Dietary Intervention Combined With Exercise Improves Vascular Dysfunction but Also Obstructive Sleep Apnea in Obese Children
To the Editor:
We write in response to the article “Effects of Diet and Exercise on Obesity-Related Vascular Dysfunction in Children” by Woo et al.1 We agree with the conclusion of Woo et al that diet and exercise should be regarded as an important strategy to reduce the risk of arterial dysfunction in obese children. However, we believe Woo et al overlooked the important issue of obstructive sleep apnea syndrome (OSAS) in obese children.
Woo et al used a prospectively defined value based on US reference data, ie, body mass index (BMI) >23, to define obesity. A fixed BMI value should not be used in children for defining obesity because the normal range of BMI varies with age and gender. Moreover, data from the United States cannot be used as an international reference.2 For Hong Kong, local data are available, and the value for obesity is the 97th percentile of BMI.3
OSAS affected 13% to 36% of obese children.2 Nieto et al4 and Ip et al5 found that OSAS is a potent risk factor of endothelial dysfunction as measured by flow-mediated vasodilatation. Hence, OSAS represented an important confounding factor that was completely ignored in the study by Woo et al. Exclusion of known medical diseases will not exclude OSAS, which is usually asymptomatic in children. The “gold standard” for screening of OSAS in children is sleep polysomnography. Nonetheless, habitual snoring and observed apnea were shown to be important symptoms of OSAS. To exclude the effect of OSAS, Woo et al should at least exclude those with these two symptoms. We believe that a considerable portion of obese children enrolled in the study by Woo et al had undiagnosed OSAS. We suspect that the mechanism of reversibility of obesity-related vascular dysfunction discovered in their study was favorably affected by the improvement of OSAS, as previous studies have shown that weight reduction alone can reverse OSAS.
To the Editor:
The striking feature of the article by Woo et al1 is not so much that obesity-related vascular dysfunction in children is reversible with diet ± exercise but that these children are all Chinese. Chinese used to be known for their slender build.2 As a matter of fact, one rarely encountered an overweight person in old China.2 Now obesity has become an epidemic in China, among both adults2 and children.2,3
The lack of obesity in China in the past used to be attributed to ethnic background and genetic predisposition. The findings of Woo et al1 certainly dispel this misconception. Obesity, like atherosclerosis, is an acquired disorder. That atherosclerosis results from westernization of lifestyle has been amply demonstrated in the Japanese4 as well as Chinese5 populations. As my mentors, I. Snapper and W. Dock, used to say, if you live and eat like an American, you die like an American.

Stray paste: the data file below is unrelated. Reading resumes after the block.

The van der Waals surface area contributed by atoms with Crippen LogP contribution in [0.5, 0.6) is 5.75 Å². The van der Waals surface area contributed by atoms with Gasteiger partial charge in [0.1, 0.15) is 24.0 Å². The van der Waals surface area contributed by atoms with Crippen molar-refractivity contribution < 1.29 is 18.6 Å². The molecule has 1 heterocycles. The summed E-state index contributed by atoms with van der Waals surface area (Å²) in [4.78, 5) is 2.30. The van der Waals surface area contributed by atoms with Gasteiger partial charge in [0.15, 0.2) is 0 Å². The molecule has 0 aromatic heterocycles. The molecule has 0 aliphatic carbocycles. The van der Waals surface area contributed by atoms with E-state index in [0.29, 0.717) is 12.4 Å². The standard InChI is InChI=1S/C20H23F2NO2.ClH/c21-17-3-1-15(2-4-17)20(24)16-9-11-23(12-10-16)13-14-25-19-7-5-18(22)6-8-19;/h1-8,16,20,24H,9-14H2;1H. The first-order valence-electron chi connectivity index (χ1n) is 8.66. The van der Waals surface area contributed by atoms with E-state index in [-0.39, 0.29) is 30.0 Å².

To the Editor:
We thank Drs Ng et al and Cheng for their interest in our work1 and their comments. We, too, are alarmed at the striking increases in obesity in childhood in China and indeed throughout many countries in the developing world.
We agree that the definition of obesity has been rather arbitrary, particularly in children. Nevertheless, what we have demonstrated is that some degree of relative obesity, whether overweight or gross obesity in children, is associated with arterial endothelial dysfunction and intima-media thickening, both as markers of early atherosclerosis as compared with lean children.2 We acknowledge that undiagnosed obstructive sleep apnea (OSA) may have been present in some children, but overnight polysomnography was regarded as impractical in this community-based sample of children. However, we consider OSA highly unlikely to have been an important confounder in our study. Our data showed near complete normalization of vascular function with sustained exercise, even though there was no significant overall change in body mass index. This argues (1) that exercise is important in restoring vascular function, even if obesity is not cured, and (2) that exercise is an effective intervention, regardless of OSA status.
We therefore regard exercise as almost certainly a much more practical solution than nocturnal continuous positive airway pressure, a therapy not well accepted or complied with in the pediatric population.